Guide to Ice Caves and Ice Caving Tours in Iceland

15. Aug 2019 |12 min read

Iceland is referred to as the land of ice and fire, thanks to the many glaciers and volcanoes found on the island. Glaciers have played an important role in shaping the beautiful landscapes of Iceland and still today over 11% of Iceland’s territory is covered by glaciers.

Travelers who come to Iceland are often interested in the distinctive blue ice caves that are found around the country. Follow along on this guide, and we will answer your questions from why these caves are blue, what the best tour options are to experience the ice caves and where to find the most beautiful ice caves in Iceland.

Ice Caves vs. Glacier Caves: And Why it Matters

Chances are you’ve probably seen similar pictures as above when researching about your holiday in Iceland. Most people think these are ice caves when in fact the correct term is glacier caves. Ice caves can be any cave that has a significant amount of ice in it all year round. A glacier cave, on the other hand, is entirely made out of ice - as in the picture above. 

These two terms often get confused and when people talk about the ice caves in Iceland, they are really referring to glacier caves. The reason this difference matter is that you do get both in Iceland, however, it’s the glacier caves most tourists are interested in as these are the caves with the striking blue color.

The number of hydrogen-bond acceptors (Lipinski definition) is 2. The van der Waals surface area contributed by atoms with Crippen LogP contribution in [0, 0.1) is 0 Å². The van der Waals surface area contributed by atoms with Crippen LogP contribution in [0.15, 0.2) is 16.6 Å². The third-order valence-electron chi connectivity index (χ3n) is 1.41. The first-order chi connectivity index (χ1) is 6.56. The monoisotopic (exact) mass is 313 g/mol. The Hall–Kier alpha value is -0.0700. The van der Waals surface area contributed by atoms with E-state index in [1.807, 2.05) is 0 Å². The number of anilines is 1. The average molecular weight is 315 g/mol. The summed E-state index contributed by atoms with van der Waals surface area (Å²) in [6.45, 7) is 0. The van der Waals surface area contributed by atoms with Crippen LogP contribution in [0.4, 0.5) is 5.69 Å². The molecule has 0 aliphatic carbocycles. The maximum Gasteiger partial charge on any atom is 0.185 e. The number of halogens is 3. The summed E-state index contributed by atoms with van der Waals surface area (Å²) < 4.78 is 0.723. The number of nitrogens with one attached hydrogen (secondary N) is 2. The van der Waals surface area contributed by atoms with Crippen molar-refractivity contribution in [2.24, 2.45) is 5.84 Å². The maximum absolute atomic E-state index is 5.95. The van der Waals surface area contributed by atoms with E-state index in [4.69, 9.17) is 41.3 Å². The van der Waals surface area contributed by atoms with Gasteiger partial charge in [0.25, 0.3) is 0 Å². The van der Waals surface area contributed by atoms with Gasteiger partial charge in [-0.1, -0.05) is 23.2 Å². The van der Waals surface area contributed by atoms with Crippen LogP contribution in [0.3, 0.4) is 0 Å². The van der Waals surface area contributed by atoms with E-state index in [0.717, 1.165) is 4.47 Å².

We’re not saying one is better than the other, but just make sure you know the difference before you book any tour; otherwise, you may be in for a surprise. 

Most tours in Iceland refer to the glacier caves that can be found inside the famous Vatnajökull glacier. However, there are also tours to ice caves, such as the lava cave Lofthellir, which is filled with beautiful ice sculptures all year round. Glacier caves are only accessible during the winter months, whereas ice caves are accessible throughout the summer months as well.  

How do Glacier Caves form?

Glacier caves are an entirely natural phenomenon that occurs in Iceland. Glaciers themselves are made out of dense ice that doesn’t melt during the summer months. These glaciers are often found on top of mountains where it’s cold all year round. Over many years the snow and ice accumulate and become the foundation of what is known as a glacier. 

Glaciers can melt and shrink in size, but they can also keep growing larger as more layers of ice build-up. Some glaciers in Iceland have already disappeared completely, such as a former glacier that was known as Okjökull. It was officially declared dead in 2014 when all of the remaining ice melted away. Sadly, all of Iceland’s glaciers are predicted to disappear completely within the next 200 years due to climate change.